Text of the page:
§ 10. Mr. David Taylor (North-West Leicestershire)
If he will make a statement on his policy on emergency treatment fees in the NHS for road accident victims. 
§ The Parliamentary Under-Secretary of State for Health (Mr. John Hutton)
The Government intend to end collection of the emergency treatment fee by national health service trusts. An amendment to section 158 of the Road Traffic Act 1988, removing the right of NHS trusts to the fee, is contained in the Road Traffic (NHS Charges) Bill which was introduced in the House of Commons on 27 November 1998 and which was given a Second Reading on 8 December.
§ Mr. Taylor
I thank the Minister for that reply. Is he aware, that on 12 March 1991, the right hon. Member for Charnwood (Mr. Dorrell), who was then a junior Health Minister, stated in a written answer that the Conservative Government intended to abolish the emergency treatment feeas soon as a suitable legislative vehicle becomes available"?—[Official Report, 12 March 1991; Vol. 187, c. 493.]That vehicle was clearly involved in a nasty collision, because the then Government announced the death of that intention in June 1995.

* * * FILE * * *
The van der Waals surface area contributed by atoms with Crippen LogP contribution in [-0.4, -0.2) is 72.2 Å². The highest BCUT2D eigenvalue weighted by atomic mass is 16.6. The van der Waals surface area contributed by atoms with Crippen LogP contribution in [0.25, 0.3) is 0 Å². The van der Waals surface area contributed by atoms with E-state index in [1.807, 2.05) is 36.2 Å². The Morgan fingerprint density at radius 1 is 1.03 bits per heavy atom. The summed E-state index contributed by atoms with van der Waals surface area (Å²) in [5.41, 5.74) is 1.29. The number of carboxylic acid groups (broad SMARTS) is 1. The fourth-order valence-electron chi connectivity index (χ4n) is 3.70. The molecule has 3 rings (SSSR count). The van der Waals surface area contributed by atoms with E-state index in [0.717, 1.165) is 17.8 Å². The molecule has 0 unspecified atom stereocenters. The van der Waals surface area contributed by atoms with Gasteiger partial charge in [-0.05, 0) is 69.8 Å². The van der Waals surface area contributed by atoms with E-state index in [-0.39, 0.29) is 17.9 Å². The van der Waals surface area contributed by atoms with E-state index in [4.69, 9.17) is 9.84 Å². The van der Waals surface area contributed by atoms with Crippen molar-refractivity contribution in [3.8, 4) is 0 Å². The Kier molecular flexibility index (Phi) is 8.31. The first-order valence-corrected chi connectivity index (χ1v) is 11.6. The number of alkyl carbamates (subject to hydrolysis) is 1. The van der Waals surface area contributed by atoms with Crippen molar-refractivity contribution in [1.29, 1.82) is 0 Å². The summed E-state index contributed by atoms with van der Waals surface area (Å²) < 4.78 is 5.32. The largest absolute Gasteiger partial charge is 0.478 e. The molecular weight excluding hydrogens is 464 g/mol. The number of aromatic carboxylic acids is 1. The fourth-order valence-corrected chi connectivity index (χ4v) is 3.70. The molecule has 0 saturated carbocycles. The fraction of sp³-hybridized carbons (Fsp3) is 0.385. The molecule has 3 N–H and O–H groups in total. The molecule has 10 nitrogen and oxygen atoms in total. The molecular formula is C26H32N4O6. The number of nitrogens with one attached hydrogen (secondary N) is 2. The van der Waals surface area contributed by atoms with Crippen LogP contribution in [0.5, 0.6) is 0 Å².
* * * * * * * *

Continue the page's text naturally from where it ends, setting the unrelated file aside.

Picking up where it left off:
In the light of that, how does my hon. Friend react to the Opposition's criticism of what the Government intend to do, and how does he rate, on a scale of one to 20, the utter political hypocrisy of that criticism?
§ Mr. Hutton
I am grateful for that question. It is probably another example of hot air as regards the Opposition's promises when they were in government—promises on which they conspicuously failed to deliver. On this occasion, as on many others, it has taken a Labour Government to clear up the mess that they left behind.